Notwithstanding the comments made above vis-à-vis Scripture, Resch suitably notes, however, that Barth’s treatment of the virgin birth as a sign relating to the mystery of the incarnation rather than as a constitutive element of Christ’s person was one that was ‘derived exegetically and was not a theological decision made simply to avoid the criticism of modern theology’ (p. 62). So Resch:
For Barth, the criteria by which the church should make its decision to adopt the biblical attestation of the virgin birth into its understanding of the biblical message should be the same as the criteria by which the New Testament authors themselves decided to incorporate the virgin birth into their witness. In both cases, questions of the age and source value of the tradition were not conclusive. Instead, the doctrine was accepted because of its ‘fit’ with the central elements of Christian faith. (pp. 73–74)
This theological reading of the Gospel texts, as Resch notes in a number of places, enabled Barth to avoid many of the charges often laid at Augustinian interpretations of the doctrine, and that while guarding the mystery of Christ’s person from being collapsed into a general truth or principal. That said, Resch is also concerned to map how, for Barth, the virgin birth functions as a ‘paradigm’ through which to understand not only the shape of God’s work upon human beings but also something about the corresponding posture of faith’s being-before-God, features borne out well by Resch not only in terms of Barth’s treatment of Mary but also, and perhaps especially, through his attendance to the largely ignored figure of Joseph who ‘clearly has no capacity for God, but rather is elected to serve Christ in the world as his guardian. Understood this way’, Resch notes in a later chapter, ‘Joseph becomes an excellent metaphor for Barth’s view of the church’ (p. 175). In Barth’s own words:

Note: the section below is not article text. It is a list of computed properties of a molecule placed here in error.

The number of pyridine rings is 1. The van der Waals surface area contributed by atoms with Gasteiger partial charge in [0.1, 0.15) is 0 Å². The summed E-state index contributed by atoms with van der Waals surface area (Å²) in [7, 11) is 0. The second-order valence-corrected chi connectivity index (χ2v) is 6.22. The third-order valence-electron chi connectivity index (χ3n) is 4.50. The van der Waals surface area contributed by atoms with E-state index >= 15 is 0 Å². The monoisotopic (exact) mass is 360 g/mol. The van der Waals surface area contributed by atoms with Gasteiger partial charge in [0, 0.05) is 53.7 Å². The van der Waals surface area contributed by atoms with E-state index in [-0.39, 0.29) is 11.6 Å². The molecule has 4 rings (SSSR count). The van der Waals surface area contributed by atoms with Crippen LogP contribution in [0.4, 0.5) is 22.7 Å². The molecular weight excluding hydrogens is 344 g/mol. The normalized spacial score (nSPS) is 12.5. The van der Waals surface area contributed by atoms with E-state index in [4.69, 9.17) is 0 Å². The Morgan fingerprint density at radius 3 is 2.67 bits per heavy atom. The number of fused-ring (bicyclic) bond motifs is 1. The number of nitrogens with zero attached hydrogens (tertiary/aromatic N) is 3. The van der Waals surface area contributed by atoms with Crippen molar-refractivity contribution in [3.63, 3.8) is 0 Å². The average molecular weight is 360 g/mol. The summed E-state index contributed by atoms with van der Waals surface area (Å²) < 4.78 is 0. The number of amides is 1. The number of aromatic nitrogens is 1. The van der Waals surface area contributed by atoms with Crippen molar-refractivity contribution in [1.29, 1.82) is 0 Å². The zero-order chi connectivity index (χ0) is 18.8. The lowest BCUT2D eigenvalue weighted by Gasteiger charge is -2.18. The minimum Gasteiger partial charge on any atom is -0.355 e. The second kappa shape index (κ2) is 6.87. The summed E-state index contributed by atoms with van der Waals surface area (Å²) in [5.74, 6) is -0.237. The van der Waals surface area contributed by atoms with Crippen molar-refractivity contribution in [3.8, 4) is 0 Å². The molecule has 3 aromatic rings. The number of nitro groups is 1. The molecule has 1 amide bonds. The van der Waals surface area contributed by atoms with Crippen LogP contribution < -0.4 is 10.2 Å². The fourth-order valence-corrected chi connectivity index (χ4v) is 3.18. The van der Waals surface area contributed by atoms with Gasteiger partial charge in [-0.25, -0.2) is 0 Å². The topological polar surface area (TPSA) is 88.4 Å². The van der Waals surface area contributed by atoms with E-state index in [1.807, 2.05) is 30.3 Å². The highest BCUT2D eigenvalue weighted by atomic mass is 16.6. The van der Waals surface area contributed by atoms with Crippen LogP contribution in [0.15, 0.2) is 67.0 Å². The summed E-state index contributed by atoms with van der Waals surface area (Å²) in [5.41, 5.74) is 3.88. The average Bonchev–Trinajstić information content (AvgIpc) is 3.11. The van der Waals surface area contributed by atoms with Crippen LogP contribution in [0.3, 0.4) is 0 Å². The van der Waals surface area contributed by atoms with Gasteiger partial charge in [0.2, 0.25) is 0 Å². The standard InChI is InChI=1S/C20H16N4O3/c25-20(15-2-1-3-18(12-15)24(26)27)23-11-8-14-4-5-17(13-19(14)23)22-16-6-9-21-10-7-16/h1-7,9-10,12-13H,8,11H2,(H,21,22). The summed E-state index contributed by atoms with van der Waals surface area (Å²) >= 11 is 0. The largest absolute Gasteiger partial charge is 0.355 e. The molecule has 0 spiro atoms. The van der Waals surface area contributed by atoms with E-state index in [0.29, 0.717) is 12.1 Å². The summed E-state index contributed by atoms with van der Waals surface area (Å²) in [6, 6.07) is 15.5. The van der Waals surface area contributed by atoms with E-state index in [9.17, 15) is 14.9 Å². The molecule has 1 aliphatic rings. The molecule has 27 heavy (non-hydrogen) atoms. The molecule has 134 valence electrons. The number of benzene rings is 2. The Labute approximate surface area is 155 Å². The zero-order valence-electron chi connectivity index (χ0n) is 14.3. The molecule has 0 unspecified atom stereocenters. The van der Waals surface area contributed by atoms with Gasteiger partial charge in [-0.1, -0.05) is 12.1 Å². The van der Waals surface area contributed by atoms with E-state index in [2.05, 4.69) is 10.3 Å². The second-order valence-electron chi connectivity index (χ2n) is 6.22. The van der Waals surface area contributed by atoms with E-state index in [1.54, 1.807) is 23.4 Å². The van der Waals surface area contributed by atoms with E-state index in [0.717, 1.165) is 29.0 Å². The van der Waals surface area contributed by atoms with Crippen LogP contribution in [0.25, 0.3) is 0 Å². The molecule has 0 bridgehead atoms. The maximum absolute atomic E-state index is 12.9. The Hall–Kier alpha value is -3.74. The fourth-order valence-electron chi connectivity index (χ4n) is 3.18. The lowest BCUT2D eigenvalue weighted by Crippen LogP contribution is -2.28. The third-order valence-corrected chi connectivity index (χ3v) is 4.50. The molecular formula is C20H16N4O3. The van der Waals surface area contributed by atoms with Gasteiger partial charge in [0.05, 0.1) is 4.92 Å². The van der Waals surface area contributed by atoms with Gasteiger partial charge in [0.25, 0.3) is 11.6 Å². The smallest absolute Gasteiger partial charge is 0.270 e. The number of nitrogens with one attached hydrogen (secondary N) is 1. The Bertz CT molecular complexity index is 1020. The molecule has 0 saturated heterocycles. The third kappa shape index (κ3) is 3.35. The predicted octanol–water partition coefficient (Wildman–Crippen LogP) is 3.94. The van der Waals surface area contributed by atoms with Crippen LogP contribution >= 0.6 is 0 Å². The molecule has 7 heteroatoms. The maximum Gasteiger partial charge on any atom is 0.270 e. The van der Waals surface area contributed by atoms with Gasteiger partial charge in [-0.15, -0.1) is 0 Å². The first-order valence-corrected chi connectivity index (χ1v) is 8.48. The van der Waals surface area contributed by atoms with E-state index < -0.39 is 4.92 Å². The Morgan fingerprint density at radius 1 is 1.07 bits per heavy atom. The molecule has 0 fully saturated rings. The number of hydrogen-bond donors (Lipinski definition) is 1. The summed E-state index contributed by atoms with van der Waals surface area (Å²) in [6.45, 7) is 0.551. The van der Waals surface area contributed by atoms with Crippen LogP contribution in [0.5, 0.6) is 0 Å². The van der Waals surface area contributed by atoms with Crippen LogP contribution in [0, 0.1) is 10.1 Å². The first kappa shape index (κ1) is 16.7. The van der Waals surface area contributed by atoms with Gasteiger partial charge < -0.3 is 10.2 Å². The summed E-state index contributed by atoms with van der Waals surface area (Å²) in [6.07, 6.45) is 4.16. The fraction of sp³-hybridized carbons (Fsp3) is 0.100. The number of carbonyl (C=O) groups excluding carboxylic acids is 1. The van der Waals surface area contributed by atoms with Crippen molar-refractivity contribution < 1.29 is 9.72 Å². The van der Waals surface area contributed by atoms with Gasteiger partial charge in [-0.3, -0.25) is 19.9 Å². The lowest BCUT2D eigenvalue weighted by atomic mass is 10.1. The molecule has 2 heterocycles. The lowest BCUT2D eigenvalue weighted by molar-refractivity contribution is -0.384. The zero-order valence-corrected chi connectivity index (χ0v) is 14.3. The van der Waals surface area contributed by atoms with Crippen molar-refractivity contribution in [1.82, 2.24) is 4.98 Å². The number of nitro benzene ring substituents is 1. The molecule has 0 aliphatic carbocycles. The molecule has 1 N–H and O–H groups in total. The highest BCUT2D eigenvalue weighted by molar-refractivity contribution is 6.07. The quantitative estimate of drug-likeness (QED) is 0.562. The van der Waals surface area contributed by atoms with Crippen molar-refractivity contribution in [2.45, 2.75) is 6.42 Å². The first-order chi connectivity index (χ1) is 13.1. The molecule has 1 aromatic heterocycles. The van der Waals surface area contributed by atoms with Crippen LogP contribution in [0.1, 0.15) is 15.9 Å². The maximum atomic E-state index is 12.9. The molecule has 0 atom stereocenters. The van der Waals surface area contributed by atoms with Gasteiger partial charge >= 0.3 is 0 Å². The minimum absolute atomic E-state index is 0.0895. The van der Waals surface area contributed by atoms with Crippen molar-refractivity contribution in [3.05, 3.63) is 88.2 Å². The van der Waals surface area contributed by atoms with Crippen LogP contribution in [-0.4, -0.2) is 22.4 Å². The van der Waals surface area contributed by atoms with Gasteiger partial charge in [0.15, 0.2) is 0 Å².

Though I am very averse to the development of ‘Mariology’, I am very inclined to ‘Josephology’, because in my eyes Joseph has played a role with respect to Christ which the church should adopt. I know that the Roman Church prefers to compare its role with the glorious role of Mary. It brings the Christian message to the world in the same way in which Mary has given us Christ. But the comparison deceives. The church cannot give birth to the Redeemer; but it can and must serve him with humble and discrete enthusiasm. And that was exactly the role that Joseph played, who always held himself in the background and left all fame to Jesus. Exactly that should be the role of the church, if we want the world to rediscover the glory of the Word of God. (‘Über die Annäherung der Kirchen: Ein Gesprach zwischen Karl Barth und Tanneguy de Quénétain’, Junge Kirche: protestantische Monatshefte 24 (1963): 309)
Chapter Three is concerned to examine Barth’s doctrine of the virgin birth in relation to his presentation of Christ’s sinless humanity and original sin in the Church Dogmatics. In particular, Resch maps the ways that, for Barth, Christ’s birth through the virgin Mary attests to both the ‘Yes’ of God’s grace to humanity and, because of the absence of a human father, to God’s ‘No’ of judgment against sinful human beings: ‘The natus ex Maria virgine unambiguously negates the possibility of viewing revelation and reconciliation as a possibility latent within human beings by describing the mystery of the sovereign act of God in the incarnation. It does this “by an express and extremely concrete negative”. This negative – symbolized by the removal of the man – indicates the limitation of human participation in the incarnation’ (p. 85).